All this to say that the insanity of throwing the kitchen sink at re-leveraging the world economies will inescapably end in a Greek tragedy, but not before everyone has partaken in the bliss of the "free lunch" being dispensed by our government/central bankers' delusional policies.

If Minyanville readers can find novel actionable ideas within the above framework, please do share. For my part, I'll keep to some more mundane updates on stocks I've highlighted in the past.

Portfolio Recovery Associates (PRAA)
In its latest issue Barron's magazine highlighted a tax row between Portfolio Recovery Associates and the IRS. The dispute is very technical so laymen, and even sell-side analysts, are going to have a very difficult time divining how it will ultimately play out. Furthermore, the timing of any resolution is still quite a ways out. Generally I am fairly sanguine about pending litigation since most of it ends up being settled after the lawyers extract their pound of flesh. But I am a bit more concerned about this particular case, and it constitutes the primary issue that's holding me back from getting really aggressive on the long side. If Portfolio Recovery Associates loses the tax case, the potential liability is large enough that it may have to find financing to pay it off. Worse yet, an adverse ruling would really mess around with the company's income model. On its last conference call the company addressed this matter by saying that it is confident in its legal standing. When a company brings up pending litigation on an earnings call, "confidence" is not what I draw from it. It's a shame that Portfolio Recovery Associates' basic story has to be clouded by this tax fight, but ignoring it isn't the way to go, either. Read the company's rebuttal to the Barron's column, here.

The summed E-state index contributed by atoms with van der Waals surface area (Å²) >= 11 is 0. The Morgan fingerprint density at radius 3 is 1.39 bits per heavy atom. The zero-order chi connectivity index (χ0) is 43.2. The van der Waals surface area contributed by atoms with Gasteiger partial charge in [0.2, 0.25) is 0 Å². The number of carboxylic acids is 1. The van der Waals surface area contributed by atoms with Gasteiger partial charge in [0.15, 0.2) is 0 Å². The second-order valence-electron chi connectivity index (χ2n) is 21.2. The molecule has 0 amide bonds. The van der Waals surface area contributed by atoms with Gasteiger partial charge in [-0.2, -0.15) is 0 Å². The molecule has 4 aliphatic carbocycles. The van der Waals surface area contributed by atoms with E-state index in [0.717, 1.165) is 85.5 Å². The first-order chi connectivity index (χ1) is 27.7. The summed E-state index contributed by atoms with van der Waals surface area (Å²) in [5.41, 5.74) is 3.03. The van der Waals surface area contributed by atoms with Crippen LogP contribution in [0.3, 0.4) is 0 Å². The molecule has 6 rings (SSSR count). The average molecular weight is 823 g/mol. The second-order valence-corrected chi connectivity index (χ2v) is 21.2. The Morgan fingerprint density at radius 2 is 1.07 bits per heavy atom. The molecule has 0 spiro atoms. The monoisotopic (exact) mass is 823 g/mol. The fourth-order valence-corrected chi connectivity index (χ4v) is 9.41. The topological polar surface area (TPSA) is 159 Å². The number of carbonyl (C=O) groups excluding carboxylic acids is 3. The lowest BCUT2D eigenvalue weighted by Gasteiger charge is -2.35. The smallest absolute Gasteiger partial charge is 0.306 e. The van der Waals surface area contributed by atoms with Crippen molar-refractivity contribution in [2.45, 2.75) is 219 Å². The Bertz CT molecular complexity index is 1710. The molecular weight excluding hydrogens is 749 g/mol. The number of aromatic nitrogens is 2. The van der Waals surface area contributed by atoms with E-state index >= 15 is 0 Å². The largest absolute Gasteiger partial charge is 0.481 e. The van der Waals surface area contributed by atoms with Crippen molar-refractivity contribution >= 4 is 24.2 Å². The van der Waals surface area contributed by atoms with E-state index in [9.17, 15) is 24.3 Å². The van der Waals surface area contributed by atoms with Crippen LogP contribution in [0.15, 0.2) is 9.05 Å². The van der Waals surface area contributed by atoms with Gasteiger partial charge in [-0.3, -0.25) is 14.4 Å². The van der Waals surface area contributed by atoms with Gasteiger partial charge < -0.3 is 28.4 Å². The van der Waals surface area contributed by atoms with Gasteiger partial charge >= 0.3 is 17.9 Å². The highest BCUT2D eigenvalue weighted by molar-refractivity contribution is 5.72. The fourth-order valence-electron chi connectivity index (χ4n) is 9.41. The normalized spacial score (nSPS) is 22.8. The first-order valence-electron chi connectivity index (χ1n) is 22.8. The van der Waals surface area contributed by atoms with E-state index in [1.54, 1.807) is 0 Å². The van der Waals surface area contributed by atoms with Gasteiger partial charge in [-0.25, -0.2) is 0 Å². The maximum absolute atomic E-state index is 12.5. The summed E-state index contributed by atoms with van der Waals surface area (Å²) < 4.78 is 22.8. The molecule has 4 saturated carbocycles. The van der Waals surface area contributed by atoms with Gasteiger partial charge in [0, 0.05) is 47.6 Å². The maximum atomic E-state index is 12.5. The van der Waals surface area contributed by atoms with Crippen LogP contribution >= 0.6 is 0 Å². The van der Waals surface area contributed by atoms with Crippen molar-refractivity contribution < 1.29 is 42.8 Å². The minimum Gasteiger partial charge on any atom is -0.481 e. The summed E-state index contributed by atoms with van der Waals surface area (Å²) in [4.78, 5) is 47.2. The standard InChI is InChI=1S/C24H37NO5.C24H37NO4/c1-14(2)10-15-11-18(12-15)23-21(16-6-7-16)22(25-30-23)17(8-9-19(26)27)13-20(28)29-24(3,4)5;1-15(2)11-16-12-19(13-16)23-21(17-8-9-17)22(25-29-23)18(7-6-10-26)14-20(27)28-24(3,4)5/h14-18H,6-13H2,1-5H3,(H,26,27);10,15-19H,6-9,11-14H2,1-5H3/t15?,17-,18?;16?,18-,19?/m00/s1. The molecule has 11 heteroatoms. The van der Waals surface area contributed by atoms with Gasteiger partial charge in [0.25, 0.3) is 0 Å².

DeeThree Exploration (DTX.TO)